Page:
Were we to enter that store, what would be waiting for Bo? For me? I remember posing that question to Bo once, and receiving a shrug in return. I think I know why, though. Despite Bo’s Amazon wish list being 14 pages long (at least shopping for him’s pretty easy) (and for the record, mine’s TWO pages, so, yeah), we’re both rather clear about what we miss most of all: our folks. That seems to be protagonist Alan’s immunity to Gaunt: still in mourning after the loss of his wife and son, Alan has no desire for any thing.

Alan stood looking into the display window for a long time. He found himself wondering what, exactly, all the shouting was about…Rosalie had made Needful Things sound like northern New England’s answer to Tiffany’s, but the china in the window…was rummage-sale quality at best…He cupped his hands to the glass in order to see beyond the display, but there was nothing to look at–the lights were off and the place was deserted. (223)

Still, I don’t think I’ll be taking any chances with my soul for a box of Diana Wynne Jones’ old story notes any time soon.

As if having such a store like “Mercantile” wasn’t eerie enough, we have our own carnival stationed year round. During the summer, it’s a nice place to take the kids for the afternoon. The rides are mostly geared for their size, being a collection of old drive-in theater cast-offs.

Once summer’s done, though, the place is stripped down to bones for winter. The pavement grips its quiet abandon. An old home with older memories, and neighbored by, of all dramatic places, a cemetery.

20170403_092723

20170430_190934

A carnival should be all growls, roars like timberlands stacked, bundled, rolled and crashed, great explosions of lion dust, men ablaze with working anger, pop bottles jangling, horse buckles shivering, engines and elephants in full stampede through rains of sweat while zebras neighed and trembled like cage trapped in cage.

But this was like old movies, the silent theater haunted with black-and-white ghosts, silvery mouths opening to let moonlight smoke out, gestures made in silence so hushed you could hear the wind fizz the hair on your cheeks. (51-2)

20170403_093137_HDR20170403_09291020170403_092929

20170430_190952

20170403_092941

How does this NOT make one think of Ray Bradbury’s Something Wicked This Way Comes? I knew the movie as a child, and read the book in college. The book wins for better imagery, character, plot, and everything else in spades (though Jonathan Pryce was brilliant for Mr. Dark, and as I listen now to the score by James Horner, I will concede that Disney managed to get a couple things right).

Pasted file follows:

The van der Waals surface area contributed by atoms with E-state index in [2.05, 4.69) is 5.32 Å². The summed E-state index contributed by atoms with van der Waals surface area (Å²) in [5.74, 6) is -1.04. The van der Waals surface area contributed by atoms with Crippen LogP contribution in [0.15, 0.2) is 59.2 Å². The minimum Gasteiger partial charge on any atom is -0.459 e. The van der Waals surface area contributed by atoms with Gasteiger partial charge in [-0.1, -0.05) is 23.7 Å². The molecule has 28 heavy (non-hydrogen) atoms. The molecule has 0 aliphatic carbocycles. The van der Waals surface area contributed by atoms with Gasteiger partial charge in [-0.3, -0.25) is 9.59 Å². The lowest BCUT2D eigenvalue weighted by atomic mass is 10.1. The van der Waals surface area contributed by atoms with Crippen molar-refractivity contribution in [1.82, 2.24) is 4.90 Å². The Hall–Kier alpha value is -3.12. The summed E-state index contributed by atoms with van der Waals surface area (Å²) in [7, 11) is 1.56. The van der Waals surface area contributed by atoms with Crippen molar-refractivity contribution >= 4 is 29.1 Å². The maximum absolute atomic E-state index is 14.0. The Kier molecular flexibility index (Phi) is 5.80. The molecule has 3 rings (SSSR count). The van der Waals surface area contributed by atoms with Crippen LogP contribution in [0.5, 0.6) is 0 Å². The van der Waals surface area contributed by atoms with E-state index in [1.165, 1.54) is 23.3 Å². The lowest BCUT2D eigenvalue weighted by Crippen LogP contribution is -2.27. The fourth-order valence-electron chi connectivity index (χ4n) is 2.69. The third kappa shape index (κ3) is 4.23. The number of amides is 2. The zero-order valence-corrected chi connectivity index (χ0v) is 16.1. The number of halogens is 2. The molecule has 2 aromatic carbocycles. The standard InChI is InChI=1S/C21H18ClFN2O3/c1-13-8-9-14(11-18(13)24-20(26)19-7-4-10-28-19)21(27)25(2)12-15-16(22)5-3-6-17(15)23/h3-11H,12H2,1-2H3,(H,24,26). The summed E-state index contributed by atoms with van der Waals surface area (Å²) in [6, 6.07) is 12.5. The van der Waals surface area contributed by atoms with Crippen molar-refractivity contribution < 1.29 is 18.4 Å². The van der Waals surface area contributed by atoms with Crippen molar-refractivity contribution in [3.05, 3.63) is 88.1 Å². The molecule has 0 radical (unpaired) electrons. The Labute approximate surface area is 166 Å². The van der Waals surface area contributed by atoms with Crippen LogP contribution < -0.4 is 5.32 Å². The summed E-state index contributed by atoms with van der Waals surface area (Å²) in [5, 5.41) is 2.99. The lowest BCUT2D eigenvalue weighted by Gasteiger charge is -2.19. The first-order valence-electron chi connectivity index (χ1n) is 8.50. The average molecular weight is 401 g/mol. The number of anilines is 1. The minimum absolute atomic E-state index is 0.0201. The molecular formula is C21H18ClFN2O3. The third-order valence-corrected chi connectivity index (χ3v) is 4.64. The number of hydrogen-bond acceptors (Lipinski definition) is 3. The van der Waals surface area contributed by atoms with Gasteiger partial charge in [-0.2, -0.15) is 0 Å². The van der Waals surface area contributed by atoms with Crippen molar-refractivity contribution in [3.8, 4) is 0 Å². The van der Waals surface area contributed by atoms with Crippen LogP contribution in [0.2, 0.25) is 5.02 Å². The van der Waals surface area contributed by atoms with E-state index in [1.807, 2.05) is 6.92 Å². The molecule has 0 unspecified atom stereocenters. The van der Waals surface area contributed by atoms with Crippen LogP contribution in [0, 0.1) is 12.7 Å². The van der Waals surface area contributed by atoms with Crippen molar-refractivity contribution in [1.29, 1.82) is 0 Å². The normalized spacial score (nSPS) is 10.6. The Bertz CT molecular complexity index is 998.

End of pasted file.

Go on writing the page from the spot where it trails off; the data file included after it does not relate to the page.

In-season, though, it’s easy to forget these things. Even in the book, Will and Jim see an ordinary carnival come daylight:

And the deeper they went, the more obvious it became they would find no night men cat-treading balloon shadow while strange tents plumed like thunder clouds. Instead, close up, the carnival was mildewed rope, moth-eaten canvas, rain-worn, sun-bleached tinsel. The side show paintings, hung, like sad albatrosses on their poles, flapped and let fall flakes of ancient paint, shivering and at the same time revealing the unwondrous wonders of a thin man, fat man, needle-head, tattooed man, hula dancer… The train? Pulled off on a spur in the warming grass… (61)

20150830_140649_HDR

They peered in at the merry-go-round which lay under a dry rattle and roar of wind-tumbled oak trees. Its horses, goats, antelopes, zebras, speared through their spines with brass javelins, hung contorted as in a death rictus, asking mercy with their fright-colored eyes, seeking revenge with their panic-colored teeth. (72)

But with the coming of the cold months, I wonder if this place truly sleeps. I wonder if there is a night, when this small town turns off the porch lights, when the autumn fire pits burn the last bad beer on the embers, when the moon’s face hides because it knows what’s coming, when the stars aren’t quite aligned for rightness…I wonder.

With a pop, a bang, a jangle of reins, a lift and downfall, a rise and descent of brass, the carousel moved….It was running backward.

The small calliope inside the carousel machinery rattle-snapped its nervous-stallion shivering drums, clashed its harvest-moon cymbals, toothed its castanets, and throatily choked and sobbed its reeds, whistles, and baroque flutes. The music, Will thought, it’s backwards, too!…Then the calliope gave a particularly violent cry of foul murder which made dogs howl in far countries…(77)

I wonder.

 

Constipated

5bf3e97af6decac557b6b499cc6e30a4Our family lives in the toilet.

“That’s not Lightning McQueen. That’s Lightning McPoopie!”

“Can Mater swim in pee-pee water?”

“What happens when someone eats poop?”

“I don’t want toasted cheese, I want toasted poop!”

Ever since Bo and I went on the offense in the Potty Wars, everything’s become poop and pee-pee water. It’s the subject of every car ride: “Do you need to use the potty before we go? Did you make pee-pee water and poop, or just pee-pee water?”

It’s the subject of most text messages between me and Bo: “Did either boy poop yet today?” “How does something this big come out of a butt that small?” (Yes, he includes photos.)

It comes up every breakfast and bedtime routine: “Did you use the big toilet or the little potty?” “DON’T RUN WITH THE POTTY FULL OF PEE-PEE WATER!”

It’s a source of bragging rights for Blondie: “I don’t need the little seat any more, Mom!” “I made two sausage poops after supper!”

It’s a source of pride for Bash: “I used the potty at school today, Mommy!” “I made five big poops! Can I have a new train?” (Trains make for great bribes. Bash has his own steam and diesel fleet…squadron…collective? Murder of trains, I don’t know what their group’s called.)